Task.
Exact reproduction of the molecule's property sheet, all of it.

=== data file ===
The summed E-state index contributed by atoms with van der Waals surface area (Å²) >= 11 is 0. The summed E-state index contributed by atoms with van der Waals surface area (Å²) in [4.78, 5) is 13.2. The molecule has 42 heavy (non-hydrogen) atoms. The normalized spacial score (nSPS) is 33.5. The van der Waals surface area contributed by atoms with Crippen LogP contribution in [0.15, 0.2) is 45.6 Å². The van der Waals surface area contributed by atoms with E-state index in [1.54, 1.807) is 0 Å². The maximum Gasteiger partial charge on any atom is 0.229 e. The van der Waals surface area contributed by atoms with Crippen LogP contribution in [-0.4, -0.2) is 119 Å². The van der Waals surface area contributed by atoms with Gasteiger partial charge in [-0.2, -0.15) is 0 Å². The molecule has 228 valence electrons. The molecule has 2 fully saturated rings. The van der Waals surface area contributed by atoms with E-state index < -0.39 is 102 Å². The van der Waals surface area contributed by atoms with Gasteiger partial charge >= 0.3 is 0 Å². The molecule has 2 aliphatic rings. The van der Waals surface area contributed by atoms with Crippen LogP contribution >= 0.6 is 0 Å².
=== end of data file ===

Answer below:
The summed E-state index contributed by atoms with van der Waals surface area (Å²) >= 11 is 0. The summed E-state index contributed by atoms with van der Waals surface area (Å²) in [4.78, 5) is 13.2. The molecule has 42 heavy (non-hydrogen) atoms. The normalized spacial score (nSPS) is 33.5. The van der Waals surface area contributed by atoms with Crippen LogP contribution in [0.15, 0.2) is 45.6 Å². The van der Waals surface area contributed by atoms with E-state index in [1.54, 1.807) is 0 Å². The maximum Gasteiger partial charge on any atom is 0.229 e. The van der Waals surface area contributed by atoms with Crippen LogP contribution in [-0.4, -0.2) is 119 Å². The van der Waals surface area contributed by atoms with Gasteiger partial charge in [-0.2, -0.15) is 0 Å². The molecule has 228 valence electrons. The molecule has 2 fully saturated rings. The van der Waals surface area contributed by atoms with E-state index < -0.39 is 102 Å². The van der Waals surface area contributed by atoms with Gasteiger partial charge >= 0.3 is 0 Å². The molecule has 2 aliphatic rings. The van der Waals surface area contributed by atoms with Crippen LogP contribution >= 0.6 is 0 Å².